When Russian troops first streamed across the Belarusian border into Ukraine for what they had assumed would be a lightning assault on Kyiv, they were intending to rely on the region’s extensive rail network for supplies and reinforcements.
The Russians hadn’t taken into account the railway saboteurs of Belarus.
Starting in the earliest days of the invasion in February, a clandestine network of railway workers, hackers and dissident security forces went into action to disable or disrupt the railway links connecting Russia to Ukraine through Belarus, wreaking havoc on Russian supply lines.
Russian military vehicles prepares to drive off a railway platforms after arrival in Belarus in January..Credit:AP
The attacks have drawn little attention outside Belarus amid the drama of the Russian onslaught and the bloody aftermath of Russia’s humiliating retreat. Fierce Ukrainian resistance and tactical errors by an ill-prepared Russian force were likely enough to thwart Russia’s plans, analysts say.
But the Belarus railway saboteurs can at least claim a role in fuelling the logistical chaos that quickly engulfed the Russians, leaving troops stranded on the front lines without food, fuel and ammunition within days of the invasion.
Alexander Kamyshin, head of Ukrainian railways, expressed Ukraine’s gratitude to the Belarusian saboteurs. “They are brave and honest people who have helped us,” he said.
Russian military vehicles on a railway platform on their way to attend a joint military drills in Belarus, in Russia in January. Credit:AP
The attacks were simple but effective, targeting the signal control cabinets essential to the functioning of the railways, members of the activist network said. For days on end, the movement of trains was paralysed, forcing the Russians to attempt to resupply their troops by road and contributing to the snarl-up that stalled the infamous 40 mile (64 km) military convoy north of Kyiv.
How much of the chaos can be attributed to the sabotage and how much to poor logistical planning by the Russians is hard to tell, especially as there is no independent media reporting from Belarus, said Emily Ferris, a research fellow at the London-based Royal United Services Institute.
But without automated signalling, trains were forced to slow to a crawl and the number of them travelling on the tracks at any one time would have been severely restricted, she said.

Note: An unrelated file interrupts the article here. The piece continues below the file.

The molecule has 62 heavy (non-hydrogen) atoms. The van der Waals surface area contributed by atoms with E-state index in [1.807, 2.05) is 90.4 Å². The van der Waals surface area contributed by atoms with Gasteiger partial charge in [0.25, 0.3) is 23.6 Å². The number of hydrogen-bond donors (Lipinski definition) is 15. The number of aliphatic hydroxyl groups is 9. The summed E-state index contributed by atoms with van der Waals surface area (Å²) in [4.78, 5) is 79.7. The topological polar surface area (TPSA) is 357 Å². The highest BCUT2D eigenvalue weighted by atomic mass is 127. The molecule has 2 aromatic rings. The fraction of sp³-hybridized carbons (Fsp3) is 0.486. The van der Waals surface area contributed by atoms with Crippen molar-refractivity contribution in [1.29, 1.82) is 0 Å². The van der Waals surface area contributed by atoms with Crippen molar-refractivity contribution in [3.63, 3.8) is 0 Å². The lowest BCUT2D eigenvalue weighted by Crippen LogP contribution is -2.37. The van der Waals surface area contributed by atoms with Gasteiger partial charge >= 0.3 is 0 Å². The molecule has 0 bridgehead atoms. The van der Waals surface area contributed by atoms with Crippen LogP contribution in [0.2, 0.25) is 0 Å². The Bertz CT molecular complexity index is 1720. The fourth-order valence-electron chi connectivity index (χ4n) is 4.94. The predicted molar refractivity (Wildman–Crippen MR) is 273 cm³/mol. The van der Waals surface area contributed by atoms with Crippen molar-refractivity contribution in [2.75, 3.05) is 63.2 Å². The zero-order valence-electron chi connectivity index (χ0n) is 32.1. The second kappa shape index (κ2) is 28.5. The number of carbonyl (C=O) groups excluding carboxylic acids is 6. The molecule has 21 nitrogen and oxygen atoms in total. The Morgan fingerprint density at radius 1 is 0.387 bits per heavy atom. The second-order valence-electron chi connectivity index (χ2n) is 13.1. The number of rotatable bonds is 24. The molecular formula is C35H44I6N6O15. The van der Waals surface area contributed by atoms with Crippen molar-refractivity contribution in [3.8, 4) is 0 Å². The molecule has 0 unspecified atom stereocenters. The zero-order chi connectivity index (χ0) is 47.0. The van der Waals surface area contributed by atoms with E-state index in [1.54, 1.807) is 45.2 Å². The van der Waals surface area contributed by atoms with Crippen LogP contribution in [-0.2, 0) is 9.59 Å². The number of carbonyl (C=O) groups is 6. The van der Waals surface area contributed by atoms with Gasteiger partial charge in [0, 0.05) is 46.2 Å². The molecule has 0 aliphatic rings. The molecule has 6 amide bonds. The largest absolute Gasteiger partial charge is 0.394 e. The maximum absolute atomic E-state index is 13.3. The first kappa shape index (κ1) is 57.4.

“Given the Russian reliance on trains, I’m sure it contributed to some of the problems they had in the north. It would have slowed down their ability to move,” she said. “They couldn’t push further into Ukrainian territory and snarled their supply lines because they had to rely on trucks.”
The attacks also bought time for Ukrainian troops to formulate an effective response to the Russian invasion, said Yury Ravavoi, a Belarusian activist and trade unionist who escaped to Poland under threat of arrest during the anti-government protests that rocked Belarus in 2020.
“I can’t say we were the most important factor, but we were an important brick in the wall,” he said.
The saboteurs drew inspiration from an earlier episode in Belarusian history, during World War II, when Belarusians opposed to the Nazi occupation blew up railway lines and train stations to disrupt German supply lines. The Rail War, as it is known, is venerated as a moment of triumph for Belarus, taught in schools as the most successful of the tactics deployed by resistance fighters that eased the way for Soviet troops to drive the Germans out.
Saboteurs helped slow then stop completely the 64 km-long convoy of Russian vehicles travelling to Kyiv.Credit:Maxar Technologies/AP
Eight decades later, it is Russia’s presence in Belarus that has stirred dissent. The deployment of tens of thousands of Russian troops in Belarus in preparation for the invasion of Ukraine triggered widespread domestic opposition and rekindled opposition networks formed during the 2020 protests against Belarusian President Alexander Lukashenko, said Hanna Liubakova, a Belarusian journalist living in exile in Lithuania.
This second Rail War has taken a more benign form than its predecessor. The partisans were keen not to inflict casualties, Ravavoi said. So they focused their attacks on damaging equipment to stop the railways from functioning.
“We didn’t want to kill any Russian army or Belarusian train drivers. We used a peaceful way to stop them,” he said.